A Simple Derivation of Newton-Cotes Formulas with Realistic Errors

  •  Mario Graca    


In order to approximate the integral $I(f)=\int_a^b f(x) dx$, where $f$ is a sufficiently smooth function, models for  quadrature rules are developed using a given {\it panel} of  $n\,\,(n\geq 2)$ equally spaced  points. These models arise from the undetermined coefficients method, using a Newton's basis for polynomials. Although part of the final product is algebraically equivalent to the well known closed Newton-Cotes rules, the algorithms obtained are not the classical ones.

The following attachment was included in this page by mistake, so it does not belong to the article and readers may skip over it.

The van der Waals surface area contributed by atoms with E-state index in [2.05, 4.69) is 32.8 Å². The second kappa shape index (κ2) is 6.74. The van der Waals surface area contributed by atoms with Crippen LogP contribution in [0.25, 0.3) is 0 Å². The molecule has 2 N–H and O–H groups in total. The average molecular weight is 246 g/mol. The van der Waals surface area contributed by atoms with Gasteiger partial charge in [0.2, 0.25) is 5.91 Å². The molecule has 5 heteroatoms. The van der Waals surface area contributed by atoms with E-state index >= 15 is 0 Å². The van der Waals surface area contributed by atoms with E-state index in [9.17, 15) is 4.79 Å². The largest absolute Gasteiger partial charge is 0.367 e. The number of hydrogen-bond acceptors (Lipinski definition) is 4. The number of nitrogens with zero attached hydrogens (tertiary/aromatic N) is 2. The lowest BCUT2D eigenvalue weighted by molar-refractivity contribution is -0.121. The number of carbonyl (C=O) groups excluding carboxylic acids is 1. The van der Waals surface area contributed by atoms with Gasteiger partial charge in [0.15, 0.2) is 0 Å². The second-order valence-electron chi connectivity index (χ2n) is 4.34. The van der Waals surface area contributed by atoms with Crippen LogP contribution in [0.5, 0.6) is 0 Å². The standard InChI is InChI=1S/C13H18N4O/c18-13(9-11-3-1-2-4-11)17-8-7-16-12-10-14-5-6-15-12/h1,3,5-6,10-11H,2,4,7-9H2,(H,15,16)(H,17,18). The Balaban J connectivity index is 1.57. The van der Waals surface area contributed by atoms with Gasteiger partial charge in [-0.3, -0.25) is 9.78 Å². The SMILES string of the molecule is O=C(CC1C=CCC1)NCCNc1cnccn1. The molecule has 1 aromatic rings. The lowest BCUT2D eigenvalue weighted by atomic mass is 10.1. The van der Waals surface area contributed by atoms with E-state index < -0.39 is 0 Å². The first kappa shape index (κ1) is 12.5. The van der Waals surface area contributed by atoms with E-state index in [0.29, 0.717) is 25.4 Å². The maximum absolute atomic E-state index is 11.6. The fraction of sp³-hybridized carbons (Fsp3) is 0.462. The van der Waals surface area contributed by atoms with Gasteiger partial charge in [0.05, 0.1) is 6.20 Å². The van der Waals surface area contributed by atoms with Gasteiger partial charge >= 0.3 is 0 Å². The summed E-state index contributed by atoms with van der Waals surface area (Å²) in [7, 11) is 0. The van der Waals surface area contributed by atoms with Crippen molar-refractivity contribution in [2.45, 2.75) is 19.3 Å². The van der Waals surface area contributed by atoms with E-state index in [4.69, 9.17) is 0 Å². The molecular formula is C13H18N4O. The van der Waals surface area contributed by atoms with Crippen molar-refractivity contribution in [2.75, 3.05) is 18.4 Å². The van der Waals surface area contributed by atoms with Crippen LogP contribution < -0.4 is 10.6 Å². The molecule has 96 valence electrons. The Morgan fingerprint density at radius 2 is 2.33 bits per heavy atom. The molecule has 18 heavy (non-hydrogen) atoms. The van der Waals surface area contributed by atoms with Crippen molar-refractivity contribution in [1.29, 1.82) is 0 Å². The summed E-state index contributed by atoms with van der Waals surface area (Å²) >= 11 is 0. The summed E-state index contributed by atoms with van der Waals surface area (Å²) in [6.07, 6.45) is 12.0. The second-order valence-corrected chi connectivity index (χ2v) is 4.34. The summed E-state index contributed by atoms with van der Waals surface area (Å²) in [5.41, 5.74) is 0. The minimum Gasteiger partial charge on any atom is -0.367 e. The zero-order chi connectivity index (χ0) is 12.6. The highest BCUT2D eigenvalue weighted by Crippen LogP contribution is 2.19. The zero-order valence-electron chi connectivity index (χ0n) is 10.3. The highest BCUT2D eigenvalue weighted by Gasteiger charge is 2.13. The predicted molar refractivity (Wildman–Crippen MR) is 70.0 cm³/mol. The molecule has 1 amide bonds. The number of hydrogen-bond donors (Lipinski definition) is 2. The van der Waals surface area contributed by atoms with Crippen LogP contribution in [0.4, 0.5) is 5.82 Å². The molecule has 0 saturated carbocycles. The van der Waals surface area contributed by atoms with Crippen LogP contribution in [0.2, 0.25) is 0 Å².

In the basic model  the most simple quadrature rule $Q_n$ is adopted (the so-called left rectangle rule) and a correction $\tilde E_n$ is constructed, so that the final rule $S_n=Q_n+\tilde E_n$ is interpolatory. The correction $\tilde E_n$, depending on the divided differences of the data, might be considered a {\em realistic correction} for $Q_n$, in the sense that $\tilde E_n$ should be close to the magnitude of the true error of $Q_n$, having also the correct sign. The analysis of the theoretical error of the rule $S_n$ as well as some classical properties for divided differences  suggest the inclusion of one or two new points in the given panel. When $n$ is even it is included one point and two points otherwise. In both cases this approach enables the computation of a {\em realistic error} $\bar E_{S_n}$ for the {\it extended or corrected} rule $S_n$. The respective output $(Q_n,\tilde E_n, S_n, \bar E_{S_n})$ contains reliable information on the quality of the approximations $Q_n$ and $S_n$, provided certain conditions involving ratios for the derivatives of the function $f$ are fulfilled. These simple rules are easily converted into {\it composite} ones. Numerical examples are presented showing that these quadrature rules are useful as a computational alternative to the classical Newton-Cotes formulas.

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